Wary of the damaging stigma of the GMO label, advocates for the new generation of gene editing typically change attributes by turning existing genes within the plant on or off, rather than transgenically transplanting a gene from one species of plant into another. They also say that gene editing, using 21st-century advances in analyzing and editing DNA, are far more accurate and easy to control than conventional breeding. They’re also more precise than the 25-year-old recombinant DNA processes that resulted in BT-soybeans or Roundup Ready corn.
And the new methods are allowing even smaller companies to create plants that are entirely new.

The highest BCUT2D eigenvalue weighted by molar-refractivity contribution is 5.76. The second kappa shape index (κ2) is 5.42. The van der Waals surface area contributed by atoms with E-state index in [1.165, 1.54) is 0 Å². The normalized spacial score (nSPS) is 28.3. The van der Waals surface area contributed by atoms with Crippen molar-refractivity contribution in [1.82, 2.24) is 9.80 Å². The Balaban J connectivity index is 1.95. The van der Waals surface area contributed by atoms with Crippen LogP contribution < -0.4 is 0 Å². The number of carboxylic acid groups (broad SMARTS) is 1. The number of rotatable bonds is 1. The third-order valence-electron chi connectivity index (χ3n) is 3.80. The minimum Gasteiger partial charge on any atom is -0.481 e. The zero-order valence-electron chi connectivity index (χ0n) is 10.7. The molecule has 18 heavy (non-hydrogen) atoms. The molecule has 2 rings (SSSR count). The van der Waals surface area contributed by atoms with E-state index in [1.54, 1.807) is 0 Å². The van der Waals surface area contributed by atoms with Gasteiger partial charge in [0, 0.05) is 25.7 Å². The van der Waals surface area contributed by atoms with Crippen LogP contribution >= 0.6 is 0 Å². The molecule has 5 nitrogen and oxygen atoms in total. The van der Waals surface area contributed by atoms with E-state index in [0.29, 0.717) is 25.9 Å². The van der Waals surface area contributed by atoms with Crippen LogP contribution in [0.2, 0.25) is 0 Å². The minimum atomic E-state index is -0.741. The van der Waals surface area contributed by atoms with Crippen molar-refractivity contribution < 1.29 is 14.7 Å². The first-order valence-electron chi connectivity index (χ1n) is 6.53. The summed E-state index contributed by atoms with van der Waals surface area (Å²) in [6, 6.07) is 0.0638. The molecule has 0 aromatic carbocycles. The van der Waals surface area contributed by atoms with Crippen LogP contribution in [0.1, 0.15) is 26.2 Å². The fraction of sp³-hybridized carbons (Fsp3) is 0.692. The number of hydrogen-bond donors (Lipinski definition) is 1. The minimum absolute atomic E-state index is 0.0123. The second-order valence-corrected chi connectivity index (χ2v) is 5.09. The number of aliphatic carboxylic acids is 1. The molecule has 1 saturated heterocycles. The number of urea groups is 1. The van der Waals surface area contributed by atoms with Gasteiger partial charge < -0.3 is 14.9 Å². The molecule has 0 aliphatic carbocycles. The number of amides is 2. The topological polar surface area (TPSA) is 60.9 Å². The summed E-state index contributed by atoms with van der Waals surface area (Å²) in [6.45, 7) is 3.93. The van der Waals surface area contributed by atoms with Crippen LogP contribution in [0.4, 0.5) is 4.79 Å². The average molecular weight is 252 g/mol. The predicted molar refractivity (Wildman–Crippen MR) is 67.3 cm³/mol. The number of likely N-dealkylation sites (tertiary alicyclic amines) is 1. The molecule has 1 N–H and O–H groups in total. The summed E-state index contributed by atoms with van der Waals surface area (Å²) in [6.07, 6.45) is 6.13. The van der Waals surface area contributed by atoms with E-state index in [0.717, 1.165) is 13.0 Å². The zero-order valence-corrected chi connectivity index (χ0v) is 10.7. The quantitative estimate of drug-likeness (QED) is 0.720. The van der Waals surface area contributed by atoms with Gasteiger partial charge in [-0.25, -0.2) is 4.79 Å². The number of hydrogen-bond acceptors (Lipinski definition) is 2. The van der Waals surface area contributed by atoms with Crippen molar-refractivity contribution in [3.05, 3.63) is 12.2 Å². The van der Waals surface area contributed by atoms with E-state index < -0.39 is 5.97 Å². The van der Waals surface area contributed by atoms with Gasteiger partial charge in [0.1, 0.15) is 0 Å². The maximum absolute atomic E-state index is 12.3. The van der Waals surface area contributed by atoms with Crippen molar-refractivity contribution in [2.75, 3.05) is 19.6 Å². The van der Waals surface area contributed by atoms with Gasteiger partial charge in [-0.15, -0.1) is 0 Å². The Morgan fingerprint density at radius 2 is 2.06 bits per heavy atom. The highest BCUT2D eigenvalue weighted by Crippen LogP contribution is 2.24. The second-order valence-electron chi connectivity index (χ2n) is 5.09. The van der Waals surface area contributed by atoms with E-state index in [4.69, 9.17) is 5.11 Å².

Winter crops are coming—maybe?
Nobody can argue against the world’s growing need for agricultural resilience as we head further into a century that promises huge population growth amid increasing food crises. Climate change threatens to unleash more extreme weather events such as droughts, floods, cold snaps, or heat waves—and to enable pathogenic blights or crop-gobbling insect swarms, like the desert locusts that plagued East Africa in 2020. Even as those threats emerge, the world population is projected to almost double to 10 billion by the year 2050, making the need for food security ever more pronounced.
For proponents of genetically modified crops, climate change is the catalyst that crystallizes the need for hardier strains of crops. Some go so far as to say that the scientific debate about GMOs is “tired” and now more or less “over.”
“I have a hard time [with a] sort of zero tolerance attitude with these crops, especially when those attitudes come from people claiming to be environmentalists,” Evanega says.